More musings on Bruins after collapse to hated Habs

src="http://www.thebruinsblog.net/wp-content/uploads/2010/10/33Chara-02.jpg"

alt="" width="179" height="244" /> Tonight’s Bruins

loss at Montreal was just too putrid to rest after just one post

for the evening, even if it’s a Saturday night and I should just

watch the rest of HNIC and then go to bed. So for those readers

that don’t follow me on Twitter (why don’t you?), here are some

more points of disgust I’d like to make:

•If the recent benchings of Marc Savard and Nathan Horton

weren’t enough to get some players to play every shift like it

could be their last and have an ounce of killer instinct, what

will? That Michael Ryder and Blake Wheeler both took lazy stick

penalties in the offensive zone with the game on the line proves

that neither guy has any fear that he could lose ice time or his

lineup spot. That was the fear with these Bruins once they became

cap compliant and it became obvious that making another move would

be difficult. All that competition for jobs the Bruins had in

training camp and early in the season is gone. A deserving player

like Jordan Caron got shipped to the minors and players have been

able to major gaffes without repercussions. •The Savard benching

obviously didn’t work. He coasted through three periods and managed

no shots on goal and lost 67 percent of his draws. He even tried a

wild behind the back pass that deflected out to the point and

easily could’ve turned into an odd-man rush for Montreal. It was

the type of pass a player with Savard’s skills does when he has

completely lost faith in his ability to find an answer to his

struggles. Could a turn in the press box be next for Savard? How

about a shift to the wing? That one worked in overtime against

Philadelphia in Game 1 last spring. The Bruins have to get this

Savard thing worked out. If Savard’s situation wasn’t bad enough,

Monday night he’ll be on the ice against Matt Cooke for the first

time. •I’m the first one to always defend Zdeno Chara against

people’s perception that he’s not a good captain. I believe there

are different types of captains and, especially in this day and

age, you don’t need some great Mark Messier-type leader of men to

wear your team’s ‘C’ and still have leadership. The ‘C’ these days

is more symbolic and it’s OK for other players to be the vocal

leaders. But Chara, again, deciding not to speak after a bitter

defeat — in which he had a big hand in the loss — is poor form.

Chara pulled a similar move in the Carolina playoff series in ’09

after his giveaway led to a Hurricanes overtime goal. He said he

was too emotional to speak. Well, that’s the point of post-game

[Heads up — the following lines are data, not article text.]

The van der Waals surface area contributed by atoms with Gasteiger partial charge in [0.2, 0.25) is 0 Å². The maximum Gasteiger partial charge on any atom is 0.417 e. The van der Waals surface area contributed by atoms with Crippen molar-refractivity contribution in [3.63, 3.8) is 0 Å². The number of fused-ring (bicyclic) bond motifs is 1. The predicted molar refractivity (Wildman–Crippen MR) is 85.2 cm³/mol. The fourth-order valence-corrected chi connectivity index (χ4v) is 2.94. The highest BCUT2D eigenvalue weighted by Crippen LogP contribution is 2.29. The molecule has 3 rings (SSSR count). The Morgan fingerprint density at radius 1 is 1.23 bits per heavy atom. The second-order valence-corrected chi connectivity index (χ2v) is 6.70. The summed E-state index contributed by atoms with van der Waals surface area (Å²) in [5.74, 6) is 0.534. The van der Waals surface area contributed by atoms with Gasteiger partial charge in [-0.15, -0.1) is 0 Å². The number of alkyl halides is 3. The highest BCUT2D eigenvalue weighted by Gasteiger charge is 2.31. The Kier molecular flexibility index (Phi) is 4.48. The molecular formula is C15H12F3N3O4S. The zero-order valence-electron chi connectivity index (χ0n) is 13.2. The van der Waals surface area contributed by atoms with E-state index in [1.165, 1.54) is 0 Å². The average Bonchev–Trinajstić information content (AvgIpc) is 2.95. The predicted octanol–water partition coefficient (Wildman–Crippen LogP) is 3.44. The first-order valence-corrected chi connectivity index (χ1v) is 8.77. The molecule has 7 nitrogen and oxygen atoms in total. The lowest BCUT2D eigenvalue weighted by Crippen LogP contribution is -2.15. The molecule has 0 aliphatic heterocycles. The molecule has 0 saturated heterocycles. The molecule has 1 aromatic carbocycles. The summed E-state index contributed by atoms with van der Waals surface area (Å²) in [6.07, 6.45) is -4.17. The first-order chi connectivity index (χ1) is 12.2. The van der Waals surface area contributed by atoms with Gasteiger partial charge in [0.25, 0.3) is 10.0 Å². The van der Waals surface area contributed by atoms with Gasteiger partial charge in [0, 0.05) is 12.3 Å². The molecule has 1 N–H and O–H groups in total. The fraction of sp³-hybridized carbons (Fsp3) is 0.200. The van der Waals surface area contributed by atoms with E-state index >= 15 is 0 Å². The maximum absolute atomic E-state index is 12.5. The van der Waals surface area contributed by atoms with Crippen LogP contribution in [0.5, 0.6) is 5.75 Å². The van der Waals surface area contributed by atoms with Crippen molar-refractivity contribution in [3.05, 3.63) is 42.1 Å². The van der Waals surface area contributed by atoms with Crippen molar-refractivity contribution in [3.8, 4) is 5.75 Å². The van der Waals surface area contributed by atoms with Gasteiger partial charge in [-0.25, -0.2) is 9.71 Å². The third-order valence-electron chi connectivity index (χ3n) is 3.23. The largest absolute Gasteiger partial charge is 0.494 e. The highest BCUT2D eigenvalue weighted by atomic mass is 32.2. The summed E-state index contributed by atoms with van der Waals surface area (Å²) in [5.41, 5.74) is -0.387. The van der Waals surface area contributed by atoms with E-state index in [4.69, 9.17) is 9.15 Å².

locker room availability: to get your immediate feelings and

reaction — not to give you a day or two to come up with

boilerplate, politically correct statements. Take the heat for your

boneheaded icing, explain your reaction to the Max Pacioretty

“touch” and maybe even call out your teammates for taking their

feet off the gas up 2-0 in the third period. Don’t just exit stage

right. •That Chara icing debacle (I know, if he scored it would

have been a triumph — but it was still too large a risk in a

one-goal game) was compounded by head coach Claude Julien’s

decision to have Daniel Paille, Gregory Campbell and Shawn Thornton

on the ice with a minute to go went. That move was against

everything Julien has done the last three years. OK, Bergeron’s

line was worn out. David Krejci had had enough time to recover

after he was on the ice for the Scott Gomez 2-1 goal. You roll him

out there with Wheeler, a responsible player, and either Campbell

or Milan Lucic to close the game out. It’s that simple. Campbell

lost the draw and the puck never left the zone before the tying

goal. This space has been a supporter of Julien all through this

season of discontent from the masses, but on this night he got

outcoached and his team looked like it had no heart. If this was

the first time the Bruins collapsed, you could take into account

the opponent and the site and maybe accept it as a blip on the

radar. But the Bruins have made a habit of losing leads lately

after spending most of the first couple months of the season

mailing in the first period or two. A team that is handcuffed by

the salary cap and can’t make player moves easily might have no

choice than to make a change behind the bench in an attempt to

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